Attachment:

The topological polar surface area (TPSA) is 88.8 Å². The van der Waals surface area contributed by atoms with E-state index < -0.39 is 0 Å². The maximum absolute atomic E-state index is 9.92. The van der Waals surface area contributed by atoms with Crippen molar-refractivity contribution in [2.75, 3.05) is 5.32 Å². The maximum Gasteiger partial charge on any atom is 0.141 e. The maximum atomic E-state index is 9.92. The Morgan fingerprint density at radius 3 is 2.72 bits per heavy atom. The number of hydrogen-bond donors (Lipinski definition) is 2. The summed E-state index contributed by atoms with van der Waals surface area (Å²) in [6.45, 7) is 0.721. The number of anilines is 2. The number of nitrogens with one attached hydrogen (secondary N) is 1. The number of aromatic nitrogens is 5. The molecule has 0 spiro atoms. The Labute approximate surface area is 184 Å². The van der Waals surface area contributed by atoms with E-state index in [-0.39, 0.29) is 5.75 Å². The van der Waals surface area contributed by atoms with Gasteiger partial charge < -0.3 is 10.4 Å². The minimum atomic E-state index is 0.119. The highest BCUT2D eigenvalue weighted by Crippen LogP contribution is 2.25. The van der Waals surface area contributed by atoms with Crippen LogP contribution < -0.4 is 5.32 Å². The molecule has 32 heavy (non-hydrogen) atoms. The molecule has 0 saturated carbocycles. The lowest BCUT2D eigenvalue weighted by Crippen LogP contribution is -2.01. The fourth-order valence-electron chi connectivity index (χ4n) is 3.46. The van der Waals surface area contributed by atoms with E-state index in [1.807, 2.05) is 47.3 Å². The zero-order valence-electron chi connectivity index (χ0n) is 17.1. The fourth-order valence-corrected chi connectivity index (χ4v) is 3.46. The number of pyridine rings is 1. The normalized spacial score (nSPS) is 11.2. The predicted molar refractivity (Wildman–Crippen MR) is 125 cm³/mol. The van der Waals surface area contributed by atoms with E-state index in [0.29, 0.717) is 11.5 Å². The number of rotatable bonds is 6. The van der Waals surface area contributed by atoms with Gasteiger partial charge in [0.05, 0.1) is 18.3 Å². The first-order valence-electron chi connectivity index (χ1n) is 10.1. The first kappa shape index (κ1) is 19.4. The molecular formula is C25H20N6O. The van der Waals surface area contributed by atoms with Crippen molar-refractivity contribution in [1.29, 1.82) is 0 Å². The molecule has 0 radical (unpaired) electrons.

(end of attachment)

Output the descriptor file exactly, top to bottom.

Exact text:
The topological polar surface area (TPSA) is 88.8 Å². The van der Waals surface area contributed by atoms with E-state index < -0.39 is 0 Å². The maximum absolute atomic E-state index is 9.92. The van der Waals surface area contributed by atoms with Crippen molar-refractivity contribution in [2.75, 3.05) is 5.32 Å². The maximum Gasteiger partial charge on any atom is 0.141 e. The maximum atomic E-state index is 9.92. The Morgan fingerprint density at radius 3 is 2.72 bits per heavy atom. The number of hydrogen-bond donors (Lipinski definition) is 2. The summed E-state index contributed by atoms with van der Waals surface area (Å²) in [6.45, 7) is 0.721. The number of anilines is 2. The number of nitrogens with one attached hydrogen (secondary N) is 1. The number of aromatic nitrogens is 5. The molecule has 0 spiro atoms. The Labute approximate surface area is 184 Å². The van der Waals surface area contributed by atoms with E-state index in [-0.39, 0.29) is 5.75 Å². The van der Waals surface area contributed by atoms with Gasteiger partial charge < -0.3 is 10.4 Å². The minimum atomic E-state index is 0.119. The highest BCUT2D eigenvalue weighted by Crippen LogP contribution is 2.25. The van der Waals surface area contributed by atoms with Crippen LogP contribution < -0.4 is 5.32 Å². The molecule has 32 heavy (non-hydrogen) atoms. The molecule has 0 saturated carbocycles. The lowest BCUT2D eigenvalue weighted by Crippen LogP contribution is -2.01. The fourth-order valence-electron chi connectivity index (χ4n) is 3.46. The van der Waals surface area contributed by atoms with E-state index in [1.807, 2.05) is 47.3 Å². The zero-order valence-electron chi connectivity index (χ0n) is 17.1. The fourth-order valence-corrected chi connectivity index (χ4v) is 3.46. The number of pyridine rings is 1. The normalized spacial score (nSPS) is 11.2. The predicted molar refractivity (Wildman–Crippen MR) is 125 cm³/mol. The van der Waals surface area contributed by atoms with E-state index in [0.29, 0.717) is 11.5 Å². The number of rotatable bonds is 6. The van der Waals surface area contributed by atoms with Gasteiger partial charge in [0.05, 0.1) is 18.3 Å². The first-order valence-electron chi connectivity index (χ1n) is 10.1. The first kappa shape index (κ1) is 19.4. The molecular formula is C25H20N6O. The van der Waals surface area contributed by atoms with Crippen molar-refractivity contribution in [1.29, 1.82) is 0 Å². The molecule has 0 radical (unpaired) electrons.